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Int J STD AIDS. 2006 Aug;17(8):517-21.

Enrolment of 22,000 adolescent women to cancer registry follow-up for long-term human papillomavirus vaccine efficacy: guarding against guessing.

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  • 1University of Tampere, Tampere, Finland.

Abstract

Human papillomaviruses (HPVs, most notably types 16 and 18) cause cervical carcinoma, the second most common cancer among women. Vaccination of adolescents against HPV16/18 might prevent large proportion of cervical and other anogenital cancers. However, because of ethical reasons this cannot be proven by clinical studies. To determine the long-term vaccine efficacy (VE) of HPV16/18 virus-like-particle (VLP) vaccine against cervical carcinoma in situ (CIS+) and invasive cervical carcinoma, the following three population-based cohorts of adolescent women have been enrolled: (1) women vaccinated with the HPV vaccine; (2) women vaccinated with hepatitis A control vaccine; and (3) unvaccinated control women. These cohorts will be passively followed for cumulative incidence of CIS+ endpoints by population-based cancer registry. Overall 24,046 16- to 17-year-old adolescent women from 18 cities in Finland were invited between May 2004 and June 2005 to participate in a phase III trial with bivalent HPV16/18 VLP vaccine. A total of 58,996 18- to 19-year-old women were invited in May 2005 to participate as unvaccinated controls. Women who reported their willingness to participate in an HPV vaccination trial had they been 1-2 years younger were eligible. Cumulative incidence (CI) of CIS+ in our cohorts over 15 years is approximately 0.45%. VE of 70% against CIS+ with 80% power requires 3357-3189 HPV16/18 vaccine recipients, 3357-3189 other vaccine recipients, and 6714-9567 unvaccinated controls. We have now enrolled 2404 HPV16/18 vaccine recipients, 2404 hepatitis A-vaccine recipients, and 5130 unvaccinated controls. This enrolment in addition to our earlier enrolment in another phase III trial guarantees enough power so that by 2020 we can ultimately provide data on the efficacy of HPV16/18 vaccination against CIS+.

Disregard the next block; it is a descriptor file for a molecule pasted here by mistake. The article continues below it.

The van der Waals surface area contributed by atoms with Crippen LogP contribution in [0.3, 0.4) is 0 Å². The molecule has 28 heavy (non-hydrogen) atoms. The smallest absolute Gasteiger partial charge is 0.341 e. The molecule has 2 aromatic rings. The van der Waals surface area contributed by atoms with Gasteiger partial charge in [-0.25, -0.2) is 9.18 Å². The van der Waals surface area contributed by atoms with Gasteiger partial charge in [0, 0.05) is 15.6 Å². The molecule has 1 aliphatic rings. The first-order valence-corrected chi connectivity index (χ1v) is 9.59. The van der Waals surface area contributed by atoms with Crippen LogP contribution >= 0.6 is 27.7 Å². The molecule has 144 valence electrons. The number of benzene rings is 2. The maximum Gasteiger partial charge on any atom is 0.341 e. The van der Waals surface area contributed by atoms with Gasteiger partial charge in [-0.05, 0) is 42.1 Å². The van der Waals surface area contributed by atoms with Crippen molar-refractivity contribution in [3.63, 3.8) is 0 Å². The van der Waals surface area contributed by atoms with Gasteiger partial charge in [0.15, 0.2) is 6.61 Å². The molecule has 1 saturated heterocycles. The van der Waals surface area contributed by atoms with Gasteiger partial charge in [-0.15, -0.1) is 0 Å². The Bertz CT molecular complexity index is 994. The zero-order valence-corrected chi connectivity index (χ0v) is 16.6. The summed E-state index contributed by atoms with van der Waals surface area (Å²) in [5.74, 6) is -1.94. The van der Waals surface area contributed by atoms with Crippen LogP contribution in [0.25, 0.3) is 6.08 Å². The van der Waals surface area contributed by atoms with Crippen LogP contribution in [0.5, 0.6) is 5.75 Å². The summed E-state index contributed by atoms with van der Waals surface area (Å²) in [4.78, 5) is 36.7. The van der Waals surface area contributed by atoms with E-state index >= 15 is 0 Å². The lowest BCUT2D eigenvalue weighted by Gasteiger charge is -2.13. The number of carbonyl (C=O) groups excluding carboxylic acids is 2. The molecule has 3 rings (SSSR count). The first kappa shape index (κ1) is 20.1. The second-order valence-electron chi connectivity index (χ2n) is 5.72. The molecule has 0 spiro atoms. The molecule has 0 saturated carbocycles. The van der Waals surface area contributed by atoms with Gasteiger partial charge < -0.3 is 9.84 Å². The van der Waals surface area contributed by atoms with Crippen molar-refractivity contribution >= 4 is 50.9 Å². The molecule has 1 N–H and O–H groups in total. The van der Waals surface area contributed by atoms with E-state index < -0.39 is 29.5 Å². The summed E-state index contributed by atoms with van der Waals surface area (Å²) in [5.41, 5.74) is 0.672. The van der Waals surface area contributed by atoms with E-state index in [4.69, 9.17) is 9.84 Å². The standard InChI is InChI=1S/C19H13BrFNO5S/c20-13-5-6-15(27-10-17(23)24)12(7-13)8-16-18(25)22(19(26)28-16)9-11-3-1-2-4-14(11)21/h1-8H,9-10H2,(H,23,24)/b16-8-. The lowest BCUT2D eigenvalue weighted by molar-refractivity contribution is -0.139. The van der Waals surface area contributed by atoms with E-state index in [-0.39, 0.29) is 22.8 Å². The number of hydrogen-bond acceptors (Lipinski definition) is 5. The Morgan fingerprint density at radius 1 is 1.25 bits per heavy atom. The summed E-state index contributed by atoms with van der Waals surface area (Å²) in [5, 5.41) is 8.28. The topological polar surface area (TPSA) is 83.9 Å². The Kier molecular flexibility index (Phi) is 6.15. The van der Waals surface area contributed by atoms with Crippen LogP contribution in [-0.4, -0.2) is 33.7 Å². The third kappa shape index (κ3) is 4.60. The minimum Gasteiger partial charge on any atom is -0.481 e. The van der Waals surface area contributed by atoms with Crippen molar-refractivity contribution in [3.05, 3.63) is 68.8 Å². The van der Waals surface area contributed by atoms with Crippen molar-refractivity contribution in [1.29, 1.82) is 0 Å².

PMID:
16925896
[PubMed - indexed for MEDLINE]
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